Unilever NZ trials four-day week at full pay

Employees will receive full pay for 80% hours

Unilever NZ trials four-day week at full pay

Unilever has become the first global company in New Zealand to trial a four-day week without any reduction in pay.

The global firm’s new policy marks the shift towards fully flexible working as a result of the pandemic.

All 81 Unilever employees in NZ will be eligible for the new working structure which begins today (December 1).

Nick Bangs, managing director of Unilever New Zealand, said: “This is an exciting moment for our team and a validation of the catalytic role COVID-19 has played in shaking up standard working practices.

“Unilever NZ’s strong growth trajectory as a business makes this the perfect time in our life cycle to drive something new and ambitious.”

Read more: Flexible Work - From the new normal to the new necessary

To make the move to a four-day week successful, some employees will be trained in a new project management method called Agile.

It aims to break work into shorter phases, removing tasks that do not add value and any red tape that impedes workflow.

During the trial, the company will work with Sydney’s University of Technology Business School to measure qualitative results.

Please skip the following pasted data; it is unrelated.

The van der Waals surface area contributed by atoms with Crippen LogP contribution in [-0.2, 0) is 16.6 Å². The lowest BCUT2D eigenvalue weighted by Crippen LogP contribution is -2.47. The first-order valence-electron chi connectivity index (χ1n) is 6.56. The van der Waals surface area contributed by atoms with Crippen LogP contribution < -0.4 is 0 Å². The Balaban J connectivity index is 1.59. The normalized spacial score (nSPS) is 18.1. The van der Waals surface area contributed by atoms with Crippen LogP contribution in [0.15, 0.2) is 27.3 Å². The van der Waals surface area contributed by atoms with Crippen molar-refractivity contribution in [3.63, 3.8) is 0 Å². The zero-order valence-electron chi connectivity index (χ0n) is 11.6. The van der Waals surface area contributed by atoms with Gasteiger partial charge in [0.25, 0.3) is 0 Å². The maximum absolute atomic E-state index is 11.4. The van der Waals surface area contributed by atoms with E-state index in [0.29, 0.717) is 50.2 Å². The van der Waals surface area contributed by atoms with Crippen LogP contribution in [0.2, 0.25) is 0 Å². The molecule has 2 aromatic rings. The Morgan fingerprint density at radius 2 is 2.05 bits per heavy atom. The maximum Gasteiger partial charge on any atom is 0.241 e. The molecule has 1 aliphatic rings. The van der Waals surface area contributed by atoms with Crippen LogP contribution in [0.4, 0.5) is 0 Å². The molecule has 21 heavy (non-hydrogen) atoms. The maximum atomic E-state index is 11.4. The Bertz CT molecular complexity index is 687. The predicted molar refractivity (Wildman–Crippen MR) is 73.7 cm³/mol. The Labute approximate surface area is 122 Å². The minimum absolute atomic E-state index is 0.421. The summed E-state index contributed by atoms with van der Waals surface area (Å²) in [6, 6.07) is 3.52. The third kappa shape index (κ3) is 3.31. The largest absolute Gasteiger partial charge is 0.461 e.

It follows Perpetual Guardian becoming the first NZ company to trial a four-day working week.

Bangs said a trust in employees and the desire to give them autonomy over their working lives is driving the new policy.

“Essentially, this is about a holistic understanding of how work and life fit together, and improving mental and physical wellbeing,” he added.

“We look forward to sharing the lessons from this trial with other Kiwi businesses, in the hopes of influencing others to reflect on their own ways of working.”

It comes after PepsiCo announced the end of the 9-5 for its employees under a new Flextime policy.

The global food and beverages company has removed official start and finish times, giving workers the autonomy to decide their own hours.

With the pandemic offering many employees the chance to work from home, companies across the globe are rethinking traditional working structures.

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